Articles from Mark Grima

About Mark Grima

Mark likes to experiment with WordPress and building, or breaking websites with it. Since he is experimenting with WordPress and likes to write he is documenting things that he has learnt, the plugins he uses etc. When not dealing with WordPress sites you'll find Mark in some of the town's best cafes with his friends.

A guide to hardening the web server of your WordPress website

Due to their function, web servers are different from many other devices in a typical network environment—they are not only exposed to the internet by design, but they likely serve web traffic to complete strangers. Additionally, in many situations, web servers are likely serving dynamic applications such as WordPress websites or acting as proxies towards […]

How to stay safe online as a new WordPress administrator

As a new WordPress administrator, you undoubtedly have a lot to think about and do. After all, WordPress websites are as fun and exciting as they are demanding. Even so, one thing that many new administrators do not think about enough is safety and security. To be safe online, there are two things we need […]

What is CAPTCHA?

I have a venerable obsession with efficiency and productivity. I want to do and see many things, but time is, and always will be, an issue. Problems often crop up, threatening to derail the order of things through which efficiency and productivity prosper. Hence, I developed systems to deal with these problems as quickly and […]

Why you should use a log management service?

Logs provide the foundational data to support performance, user and technical monitoring on your WordPress sites and the web servers they run. With them you can understand who changed what and when. You can then use this log data to troubleshoot technical and administrative issues, increase user accountability, and improve the security of your WordPress […]

Exposed backup and unreferenced files and how to find them

Keeping your WordPress secure involves a continuous process of testing, hardening, monitoring, and improving. There are several things WordPress administrators can take care of to help them ensure their websites are safe. From ensuring passwords meet specific criteria to hardening PHP, these processes can go a long way in helping you ensure you run a […]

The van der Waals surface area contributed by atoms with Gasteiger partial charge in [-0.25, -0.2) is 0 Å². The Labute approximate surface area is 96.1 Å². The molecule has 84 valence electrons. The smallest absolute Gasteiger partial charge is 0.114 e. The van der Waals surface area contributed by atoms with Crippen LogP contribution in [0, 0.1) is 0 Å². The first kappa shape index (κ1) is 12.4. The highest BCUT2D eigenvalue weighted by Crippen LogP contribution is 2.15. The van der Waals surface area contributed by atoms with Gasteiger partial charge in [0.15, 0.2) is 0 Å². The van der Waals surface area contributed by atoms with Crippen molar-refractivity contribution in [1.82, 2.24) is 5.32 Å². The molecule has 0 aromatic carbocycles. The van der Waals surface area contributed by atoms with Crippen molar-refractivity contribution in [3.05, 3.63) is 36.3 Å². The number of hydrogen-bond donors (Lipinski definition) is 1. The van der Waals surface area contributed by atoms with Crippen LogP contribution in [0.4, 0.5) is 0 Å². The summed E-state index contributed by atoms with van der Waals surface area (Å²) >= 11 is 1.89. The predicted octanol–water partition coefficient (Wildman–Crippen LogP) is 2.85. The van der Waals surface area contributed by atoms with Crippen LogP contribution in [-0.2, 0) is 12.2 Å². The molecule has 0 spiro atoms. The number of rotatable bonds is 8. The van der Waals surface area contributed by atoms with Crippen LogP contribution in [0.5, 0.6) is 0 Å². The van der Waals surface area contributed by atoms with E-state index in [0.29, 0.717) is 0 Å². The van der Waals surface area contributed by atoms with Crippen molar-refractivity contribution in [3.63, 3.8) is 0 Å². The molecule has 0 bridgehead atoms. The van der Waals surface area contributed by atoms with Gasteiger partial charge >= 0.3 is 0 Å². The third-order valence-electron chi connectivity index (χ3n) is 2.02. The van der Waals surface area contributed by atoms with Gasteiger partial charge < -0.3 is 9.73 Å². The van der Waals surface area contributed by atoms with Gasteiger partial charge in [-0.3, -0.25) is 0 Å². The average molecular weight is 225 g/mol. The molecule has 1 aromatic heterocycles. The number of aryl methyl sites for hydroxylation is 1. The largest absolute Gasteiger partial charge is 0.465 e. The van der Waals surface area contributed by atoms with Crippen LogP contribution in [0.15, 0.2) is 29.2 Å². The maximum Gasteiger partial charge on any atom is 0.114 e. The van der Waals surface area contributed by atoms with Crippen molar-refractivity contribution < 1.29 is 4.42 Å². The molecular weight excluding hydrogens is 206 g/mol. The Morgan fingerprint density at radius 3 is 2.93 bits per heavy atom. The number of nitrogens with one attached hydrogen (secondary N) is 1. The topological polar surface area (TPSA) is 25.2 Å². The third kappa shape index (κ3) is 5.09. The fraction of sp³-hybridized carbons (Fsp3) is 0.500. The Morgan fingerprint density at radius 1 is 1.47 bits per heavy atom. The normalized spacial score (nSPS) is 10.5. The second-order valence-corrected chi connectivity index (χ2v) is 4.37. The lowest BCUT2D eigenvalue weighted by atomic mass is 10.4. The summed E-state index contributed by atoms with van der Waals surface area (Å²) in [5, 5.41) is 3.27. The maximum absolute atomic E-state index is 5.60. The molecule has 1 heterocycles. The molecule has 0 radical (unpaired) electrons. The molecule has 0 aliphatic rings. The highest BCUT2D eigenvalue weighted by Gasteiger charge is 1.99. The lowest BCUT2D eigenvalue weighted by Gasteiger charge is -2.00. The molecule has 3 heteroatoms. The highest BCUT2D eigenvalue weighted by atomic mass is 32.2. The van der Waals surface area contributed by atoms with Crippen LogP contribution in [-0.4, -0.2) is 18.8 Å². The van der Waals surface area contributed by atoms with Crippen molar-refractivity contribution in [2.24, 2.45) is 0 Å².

Hardening PHP for WordPress

WordPress runs on PHP, and is a core component to pay attention to when hardening your WordPress site. This article will cover some of the most common, low-hanging fruit you can address when it comes to PHP security for WordPress. Heads up – Be careful when making changes to your PHP settings. Incorrect settings and […]

WordPress email deliverability and how to improve it

Email is arguably the most common electronic communication medium on Earth. It’s used for everything, from communication to alert notifications, to password reset flows and email-based Two-factor Authentication (2FA). As a website owner sending email from your WordPress site, there are a few issues you’ll likely encounter. If you simply try and install a plugin […]

Can your WordPress website users damage your business?

Can your employees be a threat? Yes, quite possibly, but in the main unwittingly. I wrote recently on the statistics which highlight the biggest source of WordPress vulnerabilities. However, another sizeable constituent part of your infrastructure is equally vulnerable, if not more so, and which we all too often overlook – our users – who […]

WordPress security & hardening, the definitive guide

WordPress is massively popular. Around every one in five sites on the Internet uses WordPress in some form. Be that to run a humble blog, or a multi-site Content Management System (CMS) or e-commerce site. As a result, it is no surprise that WordPress websites are a very popular target for both experienced hackers and […]

Hacking WordPress websites & stealing WordPress passwords

A detailed explanation of how attackers use Man-in-the-Middle (MitM) to hack WordPress websites and login credentials. This article is for educational purposes only. Like any other web application with a login form, WordPress submits your username and password in an HTTP request when logging in. By default, HTTP is not an encrypted protocol. That means […]

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